Providing sharp, clear images that can be sent to computers is why a digital microscope camera is a popular research and teaching instrument.
A microscope with digital imaging capability provides what was once only possible in laboratory settings. Sharing of research and clinical findings.
Some microscopes can be purchased with their own viewscreens and digital image capture capabilities already built in.
The digital microscope was a natural progression in the history of microscope development as technological advances improved design.
August Kohler realized that in order to view a sample without obstruction, improvements would be needed. Kohler developed a double diaphragm system that lighted a specimen evenly allowing a true image to be viewed.
Combining Leitz’s multiple lens turret system with these diaphragms permits the minute parts of a cell’s structure could be studied.
Replicating viewed specimens by hand is time consuming and may not always be accurate.
However, the development of a digital microscope camera that sends images to a computer where they can be stored, turned into time lapse photographs, or enlarged for examination, is why these instruments are popular.
The invention of charge-coupled device sensors that send an electrical charge across a processing chip as the image is processed, providing clear, sharp images, eliminated the time-consuming photo development process.
Prior to this, digital instruments used specialized cameras to store images that required developing before they could be viewed.
Complimentary metal-oxide semiconductors, known as CMOS, convert light into electrons using a less expensive type of electronic chip, providing lower cost digital instruments.
Digital microscopes provide real time imaging through the eyepiece and on a computer or LCD screen.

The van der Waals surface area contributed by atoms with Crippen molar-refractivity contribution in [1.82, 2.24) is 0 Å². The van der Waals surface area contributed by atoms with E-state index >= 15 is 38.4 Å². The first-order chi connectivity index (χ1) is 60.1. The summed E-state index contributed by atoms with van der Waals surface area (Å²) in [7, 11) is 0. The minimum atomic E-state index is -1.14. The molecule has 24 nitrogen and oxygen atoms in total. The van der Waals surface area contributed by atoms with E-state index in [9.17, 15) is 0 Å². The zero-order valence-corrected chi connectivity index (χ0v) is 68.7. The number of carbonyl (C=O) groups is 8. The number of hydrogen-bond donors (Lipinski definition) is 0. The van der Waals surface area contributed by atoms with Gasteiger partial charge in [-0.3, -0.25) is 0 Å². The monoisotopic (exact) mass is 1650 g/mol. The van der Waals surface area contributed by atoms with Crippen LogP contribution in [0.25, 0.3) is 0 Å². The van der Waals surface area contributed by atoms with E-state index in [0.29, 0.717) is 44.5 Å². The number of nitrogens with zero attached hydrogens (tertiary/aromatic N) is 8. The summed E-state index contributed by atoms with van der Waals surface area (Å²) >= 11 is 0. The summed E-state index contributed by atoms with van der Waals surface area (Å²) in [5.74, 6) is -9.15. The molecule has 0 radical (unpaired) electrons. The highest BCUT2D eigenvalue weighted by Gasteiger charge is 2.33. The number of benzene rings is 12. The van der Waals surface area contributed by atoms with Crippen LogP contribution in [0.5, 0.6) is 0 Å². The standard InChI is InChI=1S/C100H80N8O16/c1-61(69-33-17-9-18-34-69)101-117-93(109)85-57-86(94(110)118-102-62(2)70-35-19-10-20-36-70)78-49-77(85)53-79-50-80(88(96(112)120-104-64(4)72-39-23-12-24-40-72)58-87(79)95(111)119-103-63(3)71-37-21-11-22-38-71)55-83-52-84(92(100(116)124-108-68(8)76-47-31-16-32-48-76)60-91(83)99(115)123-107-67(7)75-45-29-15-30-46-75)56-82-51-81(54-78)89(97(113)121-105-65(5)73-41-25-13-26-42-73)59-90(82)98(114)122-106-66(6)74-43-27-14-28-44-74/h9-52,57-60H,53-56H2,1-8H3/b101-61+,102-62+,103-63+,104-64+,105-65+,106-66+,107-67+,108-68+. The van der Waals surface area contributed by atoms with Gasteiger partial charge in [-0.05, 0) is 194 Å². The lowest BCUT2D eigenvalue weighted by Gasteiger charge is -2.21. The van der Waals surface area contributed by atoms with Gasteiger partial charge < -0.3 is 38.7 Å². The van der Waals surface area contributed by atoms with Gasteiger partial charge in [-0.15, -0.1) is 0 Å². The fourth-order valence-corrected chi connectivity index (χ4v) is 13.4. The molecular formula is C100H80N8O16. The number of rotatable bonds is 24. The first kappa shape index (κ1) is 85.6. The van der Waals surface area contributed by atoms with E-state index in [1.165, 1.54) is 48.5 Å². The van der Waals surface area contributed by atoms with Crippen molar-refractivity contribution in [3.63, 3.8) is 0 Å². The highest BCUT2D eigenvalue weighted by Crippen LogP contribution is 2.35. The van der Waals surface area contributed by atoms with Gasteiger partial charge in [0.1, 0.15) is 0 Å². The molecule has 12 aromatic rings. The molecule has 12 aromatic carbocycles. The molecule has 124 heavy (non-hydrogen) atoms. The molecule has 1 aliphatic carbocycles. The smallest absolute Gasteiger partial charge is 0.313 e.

Unlike traditional microscopes, the images seen on the slide are sent electronically to a number of storage devices including a computer, laptop, flash drive and instant transfer via the Internet.
Teaching facilities can send real time images using a digital microscope camera to students in remote locations, providing multiple locations with laboratory study.
Upgrading traditional compound microscopes using an add-on camera unit that fits into the eyepiece, transforms a traditional instrument into a digital one.
The use of a digital microscope camera adapter is a vital part of getting the right fit!
Microscope digital software and a USB cord send images to a computer or flash drive.
Young students and hobbyists as well as researchers, manufacturers and medical technicians can all benefit from the many advantages digital instruments provide.
Observing cellular activity, simple life forms, and details of other specimens can be viewed at leisure once the image has been stored in a computer or printed.
Real time images allow visual progression of life cycles, observation of a specimen over a period of time and the ability to return to a particular image for study.
Several microscope manufacturers sell at least one digital microscope camera:
The digital microscope camera provides hobbyists and students with high-resolution images once only available to researchers and scientists.
Home computers and printers allow anyone to capture and print glimpses into the microscopic world. Digital cameras from major manufacturers are available on Amazon.
ViTiny Pro10 Plus Portable Digital Microscope- a portable and unique microscope and camera combination in one handy device. Read MicroscopeMaster's review here.
Check out the interesting technology involving tablets with the Moticam BTU10 Digital Microscopy Camera.
Digital Microscope Camera Adapter - read about specific and universal eyepiece adapters available to fit your microscope enabling images to be viewed on a monitor, sent to a computer for storage or printing and sent live to remote computers or monitors in other locations.
Understanding image capture and how it benefits us now and into the future in digital pathology.